in ,

Thieves, Knives, and Chiefs and English Plurals

Advertisement

Thieves, Knives, and Chiefs and English Plurals

English is rule-based. I repeat: Like all languages, English is rule-based.

A tweet recently appeared in my Twitter feed in which Merriam-Webster, the dictionary, touted the nonsense that English rejects order.

Because English rejects order. It actively opposes it. It lures order into an empty house and sets a series of Home Alone-style traps to hit it with paint cans and light its hair on fire. #AskMW

“Because English rejects order. It actively opposes it. It lures order into an empty house and sets a series of Home Alone-style traps to hit it with paint cans and light its hair on fire. #AskMW”

Advertisement

The absurd claim came in reply to a question about the plurals of <thief>, <knife>, and <chief>. One thief, two thieves. One knife, two knives. One chief, two chiefs. The noun <chief> affixes the <s> suffix to form the plural, which is a prototypical plural in Modern English. One cat, two cats. One hug, two hugs. One chocolate, two chocolates. The nouns <thief> and <knife> experience a consonant change plus the affixation of the <s> suffix to form the plural. Why?

One thief, two thieves, one knife, two knives. Why is the plural of chief 'chiefs'?

At first glance, the plural forms of <thief>, <knife>, and <chief> might appear disorderly. But the truth is easy to uncover.

Using Etymonline, I find that <thief> comes from Old English <þeof> meaning “thief, robber” and <knife> comes from late Old English <cnif>. The letter <þ> was later rewritten as <th> and <cn> as the digraph <kn>. I also find that <chief> comes from Old French <chief> around 1300.

Even if you know nothing about the history of the English language, you can easily see that the histories of the three words in question differ. <thief> and <knife> are older, developing from Old English forms. The year 1066, when the Normans invaded English, marks the end of the Old English period (although languages exist on a continuum with no definitive start or end dates between periods). <chief> is younger, arriving in English from Old French around 1300.

Words borrowed more recently tend to use prototypical morphology. For example, the noun <fjord> comes from Norwegian <fjord> from Old Norse <fjörðr> meaning “an inlet, estuary” around 1670s. Rather than using the Norwegian plurals <fjorder, fjordene, fjordar, fjordane>, the English <fjord> affixes the <s> suffix to form the plural <fjords>. The younger <chief> likewise affixes the <s> suffix to form the plural <chiefs>.

<thief> and <knife> are older words. Understanding the plural forms requires delving into Old English phonology. Relevant to <thief> and <knife> is the knowledge of Old English allophones. Allophones are a set of speech sounds that represent a single phoneme. For example, in Modern English, the alveolar flap [ɾ] is an allophone of /t/ and /d/. Both [mɛtəl] and [mɛɾəl] are possible pronunciations of <metal>, and both [mɛdəl] and [mɛɾəl] are possible pronunciations of <medal>. The [ɾ] is an allophone, which is why <metal> and <medal> can be homophonic. Is [mɛɾəl mɛɾəl] a medal made of metal (<metal medal>) or metal for medals (<medal metal>)?

In Old English, the fricatives /f/ had the voiced allophone [v] between vowels or voiced consonants. The nominative plural of <þeof> was <þeofas>. In the singular, the <f> spelled [f]. In the plural, the /f/ occurred between two vowels and thus spelled [v]. Likewise, the nominative plural of <cnif> was <cnifas>. In the singular, the <f> again spelled [f]. In the plural, the /f/ occurred between two vowels and thus also spelled [v]. As Old English developed into Middle English, the plurals of <þeof> and <cnif> remained. [v] stopped being an allophone of /f/. The singular forms were thus spelled <thief> and <knife> and the plural <thieves> and <knives> because, although the primary function of English spelling is to represent meaning, sounds do matter.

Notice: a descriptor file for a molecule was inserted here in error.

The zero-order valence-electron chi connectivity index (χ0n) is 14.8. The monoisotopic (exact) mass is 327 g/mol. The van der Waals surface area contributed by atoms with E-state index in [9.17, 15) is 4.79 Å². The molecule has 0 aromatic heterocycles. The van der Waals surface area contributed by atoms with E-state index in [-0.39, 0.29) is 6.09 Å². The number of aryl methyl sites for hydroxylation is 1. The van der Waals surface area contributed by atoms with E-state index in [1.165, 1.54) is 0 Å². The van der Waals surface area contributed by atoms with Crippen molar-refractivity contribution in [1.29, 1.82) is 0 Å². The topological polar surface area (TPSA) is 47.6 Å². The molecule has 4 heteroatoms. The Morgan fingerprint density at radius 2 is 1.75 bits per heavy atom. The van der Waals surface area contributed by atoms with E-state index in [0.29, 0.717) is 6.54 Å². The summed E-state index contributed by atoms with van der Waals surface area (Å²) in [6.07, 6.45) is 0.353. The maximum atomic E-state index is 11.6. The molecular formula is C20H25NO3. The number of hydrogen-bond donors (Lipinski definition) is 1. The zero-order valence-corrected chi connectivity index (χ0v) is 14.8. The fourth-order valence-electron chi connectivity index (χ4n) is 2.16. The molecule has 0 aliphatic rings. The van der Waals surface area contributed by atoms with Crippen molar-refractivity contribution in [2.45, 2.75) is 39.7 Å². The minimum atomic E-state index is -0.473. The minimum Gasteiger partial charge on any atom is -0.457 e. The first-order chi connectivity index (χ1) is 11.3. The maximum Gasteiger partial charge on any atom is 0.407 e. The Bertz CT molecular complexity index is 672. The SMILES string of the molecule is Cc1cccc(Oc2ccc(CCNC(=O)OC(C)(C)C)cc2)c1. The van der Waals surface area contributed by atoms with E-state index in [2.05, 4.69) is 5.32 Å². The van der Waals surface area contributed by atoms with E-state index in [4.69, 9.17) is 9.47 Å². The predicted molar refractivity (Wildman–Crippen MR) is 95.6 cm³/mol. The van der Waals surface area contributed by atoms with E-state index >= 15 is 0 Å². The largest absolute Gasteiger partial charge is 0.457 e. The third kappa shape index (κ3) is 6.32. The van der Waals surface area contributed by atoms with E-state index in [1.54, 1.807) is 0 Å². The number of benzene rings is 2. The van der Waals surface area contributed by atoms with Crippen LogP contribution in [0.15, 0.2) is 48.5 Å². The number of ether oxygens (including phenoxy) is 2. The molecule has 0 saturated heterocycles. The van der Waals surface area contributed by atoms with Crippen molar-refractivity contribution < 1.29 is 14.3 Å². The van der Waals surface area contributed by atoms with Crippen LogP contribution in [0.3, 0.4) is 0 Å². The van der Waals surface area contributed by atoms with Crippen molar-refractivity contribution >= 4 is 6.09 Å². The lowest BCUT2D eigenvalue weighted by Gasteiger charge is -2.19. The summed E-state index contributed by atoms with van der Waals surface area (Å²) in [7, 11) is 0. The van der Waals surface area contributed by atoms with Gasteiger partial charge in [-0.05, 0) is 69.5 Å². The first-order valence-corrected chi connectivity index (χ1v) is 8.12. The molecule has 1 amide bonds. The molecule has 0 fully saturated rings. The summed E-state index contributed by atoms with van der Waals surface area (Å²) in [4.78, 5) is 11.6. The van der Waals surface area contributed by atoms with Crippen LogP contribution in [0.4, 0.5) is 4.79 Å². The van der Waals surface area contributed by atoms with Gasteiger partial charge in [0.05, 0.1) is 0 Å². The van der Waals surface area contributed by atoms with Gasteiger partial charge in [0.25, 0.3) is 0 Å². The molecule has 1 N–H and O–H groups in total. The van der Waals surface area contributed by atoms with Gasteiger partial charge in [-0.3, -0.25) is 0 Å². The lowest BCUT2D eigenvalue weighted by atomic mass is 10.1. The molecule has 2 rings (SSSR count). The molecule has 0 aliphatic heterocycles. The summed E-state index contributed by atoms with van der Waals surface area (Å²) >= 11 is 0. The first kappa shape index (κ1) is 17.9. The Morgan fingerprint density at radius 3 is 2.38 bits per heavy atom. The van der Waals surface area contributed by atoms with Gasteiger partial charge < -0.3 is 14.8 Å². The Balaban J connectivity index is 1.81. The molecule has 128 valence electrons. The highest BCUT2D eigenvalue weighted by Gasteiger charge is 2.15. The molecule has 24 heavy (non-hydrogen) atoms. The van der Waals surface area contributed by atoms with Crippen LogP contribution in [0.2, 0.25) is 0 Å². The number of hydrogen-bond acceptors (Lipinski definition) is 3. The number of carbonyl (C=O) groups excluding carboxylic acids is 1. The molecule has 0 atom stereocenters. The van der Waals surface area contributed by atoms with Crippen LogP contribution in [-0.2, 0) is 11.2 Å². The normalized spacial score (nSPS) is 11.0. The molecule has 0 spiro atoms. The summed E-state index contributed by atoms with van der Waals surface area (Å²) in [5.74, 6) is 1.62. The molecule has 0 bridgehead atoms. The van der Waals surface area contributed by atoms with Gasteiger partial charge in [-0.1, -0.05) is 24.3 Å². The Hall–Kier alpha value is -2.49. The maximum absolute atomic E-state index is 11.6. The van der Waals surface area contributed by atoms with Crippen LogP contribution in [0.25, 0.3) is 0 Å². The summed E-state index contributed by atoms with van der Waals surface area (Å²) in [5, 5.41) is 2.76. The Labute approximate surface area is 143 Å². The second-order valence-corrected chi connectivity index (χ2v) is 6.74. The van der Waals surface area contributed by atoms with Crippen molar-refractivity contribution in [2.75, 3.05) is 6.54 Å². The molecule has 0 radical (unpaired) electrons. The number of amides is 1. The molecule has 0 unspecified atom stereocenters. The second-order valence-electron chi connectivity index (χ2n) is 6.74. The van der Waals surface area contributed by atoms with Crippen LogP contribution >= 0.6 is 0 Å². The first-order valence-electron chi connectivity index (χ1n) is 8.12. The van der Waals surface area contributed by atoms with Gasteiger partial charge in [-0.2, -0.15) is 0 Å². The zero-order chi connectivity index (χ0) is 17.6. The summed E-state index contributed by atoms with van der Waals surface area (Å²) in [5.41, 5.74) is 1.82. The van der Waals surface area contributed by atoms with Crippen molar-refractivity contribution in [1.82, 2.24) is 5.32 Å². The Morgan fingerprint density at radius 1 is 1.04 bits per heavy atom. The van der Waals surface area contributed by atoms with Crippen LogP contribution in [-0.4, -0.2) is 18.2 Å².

Other words from Old English similar to <thief~thieves> and <knife~knives> include <wif~wifian/wife~wive~wives>, <lif~lifian/life~live~lives>, <leaf~leafa/leaf~leaves~leaved>, <cealf~cealfian/calf~calve~calves>, and <wulf~wulfas/wolf~wolves>.

Nouns that end in <f> that take the <s> suffix in the plural often came into English later. Regularization, which refers to the language change in which irregular forms are replaced by regular forms, can also occur. For example, <eage> meant “eye” in Old English. The plural form was <eagan>. Old English <eage> developed into Middle English <eie> whose plural form was <eien>. Over time, regularization occurred, and the Modern English plural of <eye> is <eyes> rather than <*eyen>. Regularization, however, has not affected the plural of <ox>: <oxa~oxan> -> <oxe~oxen> -> <ox~oxen>.

That the plurals of <thief> and <knife> are <thieves> and <knives> while the plural of <chief> is <chiefs> does not mean English rejects order. Rather, the words entered the language at different times. Both <thief> and <knife> come from Old English prior to 1066 when [f] and [v] were allophones of /f/. <chief> is younger, arriving around 1300 from Old French.

Always remember that English is rule-based. If you think a form is a disorderly, irregular exception, you have not investigated the word enough yet.

Advertisement
Advertisement

Written by Heather Johnson

Heather is a writer, librarian, linguist, wife, and mother who loves her husband, children, dogs, and cat. She has a bachelor's degree in English with a minor in creative writing and master's degrees in library and information science and English studies with a concentration in linguistics.

The Word 'another' Is Not an Adjective

The Word ‘another’ Is Not an Adjective

Peanut Butter Chocolate Chip Lactation Cookies Recipe

Peanut Butter Chocolate Chip Lactation Cookies Recipe